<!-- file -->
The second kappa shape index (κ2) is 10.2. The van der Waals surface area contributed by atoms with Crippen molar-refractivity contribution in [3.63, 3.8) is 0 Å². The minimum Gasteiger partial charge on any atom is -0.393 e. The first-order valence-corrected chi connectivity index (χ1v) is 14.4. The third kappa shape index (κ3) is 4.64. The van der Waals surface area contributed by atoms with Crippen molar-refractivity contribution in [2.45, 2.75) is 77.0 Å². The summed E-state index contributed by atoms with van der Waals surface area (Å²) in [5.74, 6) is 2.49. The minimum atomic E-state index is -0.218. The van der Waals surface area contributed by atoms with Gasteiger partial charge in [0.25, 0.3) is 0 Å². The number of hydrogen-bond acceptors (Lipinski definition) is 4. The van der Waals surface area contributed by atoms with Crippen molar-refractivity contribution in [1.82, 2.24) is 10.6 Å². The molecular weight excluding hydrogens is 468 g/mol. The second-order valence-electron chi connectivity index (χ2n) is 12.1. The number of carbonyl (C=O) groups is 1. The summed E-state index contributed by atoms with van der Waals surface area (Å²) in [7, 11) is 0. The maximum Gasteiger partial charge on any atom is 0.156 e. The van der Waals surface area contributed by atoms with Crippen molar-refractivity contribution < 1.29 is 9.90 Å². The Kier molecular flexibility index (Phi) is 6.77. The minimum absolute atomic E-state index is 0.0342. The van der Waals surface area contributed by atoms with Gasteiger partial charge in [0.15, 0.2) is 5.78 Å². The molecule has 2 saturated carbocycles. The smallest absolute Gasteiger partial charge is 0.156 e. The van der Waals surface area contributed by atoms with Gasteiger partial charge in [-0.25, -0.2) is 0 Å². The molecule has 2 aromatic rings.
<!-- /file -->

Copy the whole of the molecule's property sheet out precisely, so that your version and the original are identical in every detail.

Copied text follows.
The second kappa shape index (κ2) is 10.2. The van der Waals surface area contributed by atoms with Crippen molar-refractivity contribution in [3.63, 3.8) is 0 Å². The minimum Gasteiger partial charge on any atom is -0.393 e. The first-order valence-corrected chi connectivity index (χ1v) is 14.4. The third kappa shape index (κ3) is 4.64. The van der Waals surface area contributed by atoms with Crippen molar-refractivity contribution in [2.45, 2.75) is 77.0 Å². The summed E-state index contributed by atoms with van der Waals surface area (Å²) in [5.74, 6) is 2.49. The minimum atomic E-state index is -0.218. The van der Waals surface area contributed by atoms with Gasteiger partial charge in [0.25, 0.3) is 0 Å². The number of hydrogen-bond acceptors (Lipinski definition) is 4. The van der Waals surface area contributed by atoms with Crippen molar-refractivity contribution in [1.82, 2.24) is 10.6 Å². The molecular weight excluding hydrogens is 468 g/mol. The second-order valence-electron chi connectivity index (χ2n) is 12.1. The number of carbonyl (C=O) groups is 1. The summed E-state index contributed by atoms with van der Waals surface area (Å²) in [7, 11) is 0. The maximum Gasteiger partial charge on any atom is 0.156 e. The van der Waals surface area contributed by atoms with Crippen molar-refractivity contribution < 1.29 is 9.90 Å². The Kier molecular flexibility index (Phi) is 6.77. The minimum absolute atomic E-state index is 0.0342. The van der Waals surface area contributed by atoms with Gasteiger partial charge in [0.15, 0.2) is 5.78 Å². The molecule has 2 saturated carbocycles. The smallest absolute Gasteiger partial charge is 0.156 e. The van der Waals surface area contributed by atoms with Gasteiger partial charge in [-0.25, -0.2) is 0 Å². The molecule has 2 aromatic rings.